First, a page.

Microplastic Fibres Discovered in Antarctic Weddell Sea

Microplastic Fibres Discovered in Antarctic Weddell Sea

Nations meet conducted this week in Uruguay for the negotiation of a new Global Plastic Treaty, where the marine and forensic scientists publish new results that reveal the discovery of synthetic plastic fibers in air, seawater, sediment and sea ice sampled in the Antarctic Weddell Sea. 

The field study was initiated during an expedition to find Sir Ernest Shackleton’s ship, the Endurance. 

All the samples showed the presence of fibrous polyesters, mainly from textiles. The Antarctic air was also examined which showed the presence of the majority of microplastic fibres, that indicates that Antarctic animals and seabirds could be breathing them.

Professor Lucy Woodall, University of Oxford, Nekton Principal Scientist, is the first who revealed the prevalence of plastic in the deep sea in 2014.

He stated, “The issue of microplastic fibres is also an airborne problem reaching even the last remaining pristine environments on our planet. Synthetic plastic fibers are the most prevalent form of microplastic pollution globally and tackling this issue must be at the heart of the Plastic Treaty negotiations.”

The concentration of microplastic fibres was also discovered by the team to be far higher in sea ice than in other sample types. Research indicates that microplastics are being trapped during the creation of the sea-ice layer every year.

A modeling analysis of air trajectories revealed that areas with higher numbers of fibers were associated with winds coming from southern South America.

It has also been discovered that the Antarctic Circumpolar Current and the associated polar front is not acting as an impenetrable barrier which would have prevented microplastics from entering the Antarctic region, as was thought earlier.

Nuria Rico Seijo, Nekton Research Scientist, Oxford, the co-lead author of the research, said, “Ocean currents and winds are the vectors for plastic pollution to travel across the globe and even to the remotest corners of the world. The transboundary nature of microplastic fibres pollution provides more evidence for the urgency and importance of a strong international plastic pollution treaty.”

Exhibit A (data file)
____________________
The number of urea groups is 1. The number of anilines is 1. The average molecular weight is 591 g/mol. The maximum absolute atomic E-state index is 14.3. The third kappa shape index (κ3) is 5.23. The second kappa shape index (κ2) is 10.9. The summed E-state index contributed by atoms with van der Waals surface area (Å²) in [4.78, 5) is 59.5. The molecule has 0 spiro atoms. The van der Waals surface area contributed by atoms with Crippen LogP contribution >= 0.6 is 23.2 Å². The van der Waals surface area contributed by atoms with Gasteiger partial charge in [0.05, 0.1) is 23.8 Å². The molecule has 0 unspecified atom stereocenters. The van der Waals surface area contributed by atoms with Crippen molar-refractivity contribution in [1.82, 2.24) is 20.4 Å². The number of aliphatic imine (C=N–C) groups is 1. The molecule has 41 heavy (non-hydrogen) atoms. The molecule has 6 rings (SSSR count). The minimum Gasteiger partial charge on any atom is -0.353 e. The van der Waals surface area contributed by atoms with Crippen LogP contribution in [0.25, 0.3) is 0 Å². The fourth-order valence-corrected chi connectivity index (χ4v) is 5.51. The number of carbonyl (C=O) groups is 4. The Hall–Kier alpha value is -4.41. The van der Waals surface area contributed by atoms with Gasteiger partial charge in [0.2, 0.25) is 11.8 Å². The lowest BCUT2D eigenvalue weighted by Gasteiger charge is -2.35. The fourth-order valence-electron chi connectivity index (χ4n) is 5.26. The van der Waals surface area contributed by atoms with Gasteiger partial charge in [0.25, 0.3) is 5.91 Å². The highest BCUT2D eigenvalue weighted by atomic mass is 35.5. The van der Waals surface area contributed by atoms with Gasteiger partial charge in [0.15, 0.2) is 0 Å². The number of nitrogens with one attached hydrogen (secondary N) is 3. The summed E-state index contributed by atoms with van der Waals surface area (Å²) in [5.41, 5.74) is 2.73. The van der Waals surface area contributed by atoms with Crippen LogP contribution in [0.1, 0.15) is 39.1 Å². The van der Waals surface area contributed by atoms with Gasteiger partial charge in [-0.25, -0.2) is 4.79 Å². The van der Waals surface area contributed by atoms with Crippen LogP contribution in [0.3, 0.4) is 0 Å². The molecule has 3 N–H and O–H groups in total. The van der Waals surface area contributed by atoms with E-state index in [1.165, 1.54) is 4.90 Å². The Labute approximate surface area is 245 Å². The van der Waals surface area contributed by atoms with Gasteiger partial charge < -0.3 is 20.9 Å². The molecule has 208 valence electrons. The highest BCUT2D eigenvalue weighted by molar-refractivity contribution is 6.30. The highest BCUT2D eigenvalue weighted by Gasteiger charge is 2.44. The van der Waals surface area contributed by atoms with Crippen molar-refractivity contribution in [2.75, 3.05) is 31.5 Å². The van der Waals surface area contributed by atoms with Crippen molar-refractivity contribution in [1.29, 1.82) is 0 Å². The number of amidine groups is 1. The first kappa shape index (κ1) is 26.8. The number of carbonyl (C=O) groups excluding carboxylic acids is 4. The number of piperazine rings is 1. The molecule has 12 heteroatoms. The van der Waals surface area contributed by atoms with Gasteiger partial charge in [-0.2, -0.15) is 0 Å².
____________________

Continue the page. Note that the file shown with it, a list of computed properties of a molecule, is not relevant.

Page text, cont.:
Another co-lead author of the research, Dr. Mánus Cunningham, Nekton Research Scientist, Oxford, says, “Sea ice is mobile, can travel vast distances and reach the permanent ice shelves of the Antarctica continent where it can be trapped indefinitely with its gathered microplastic pollutants. We believe the acquisition of microplastics in the multi-year sea ice combined with its seasonal changes could also be considered a temporary sink and one of the main transporters of microplastics within the Antarctic region”. 

Apart from this a broad study was performed on sediment samples that have been recovered at depths varying from 323 to 530 m below the sea’s surface at the time of the Weddell Sea Expedition. Referring to this Professor Woodall says, “Our discovery of microplastics in seabed sediment samples has revealed evidence of a plastic sink in the depths of the Antarctic waters,”

“Yet again we have seen that plastic pollution is being transported great distances by wind, ice and sea currents. The results of our research collectively demonstrate the vital importance of reducing plastic pollution globally”, he further added.

The scientific and forensic experts at Nekton’s Oxford University and collaborating laboratories (Staffordshire University, University of Cape Town and Nelson Mandela University) used a range of investigative methods to analyze the samples in the study.

The optical (Polarized Light Microscopy), chemical (Raman Spectrometry) investigative technologies and even a specialist adhesive “crime scene” tape to identify the polymer type, are some of the methods. The modeling analysis used a method called Air Mass Back Trajectory analysis.

Professor Claire Gwinnett of Staffordshire University, said, “Our use of forensic science approaches had two important benefits; improved methods for both the reduction and monitoring of possible procedural contamination in the samples, and also more detailed characterization of the microplastics, beyond just polymer type, allowing for better understanding of the number of possible sources. We would encourage future studies to harness these forensic approaches to ensure more robust data is gathered,”

According to the research team, the findings add urgency for a binding, globally agreed treaty to prevent microplastics from entering the environment, particularly oceans.

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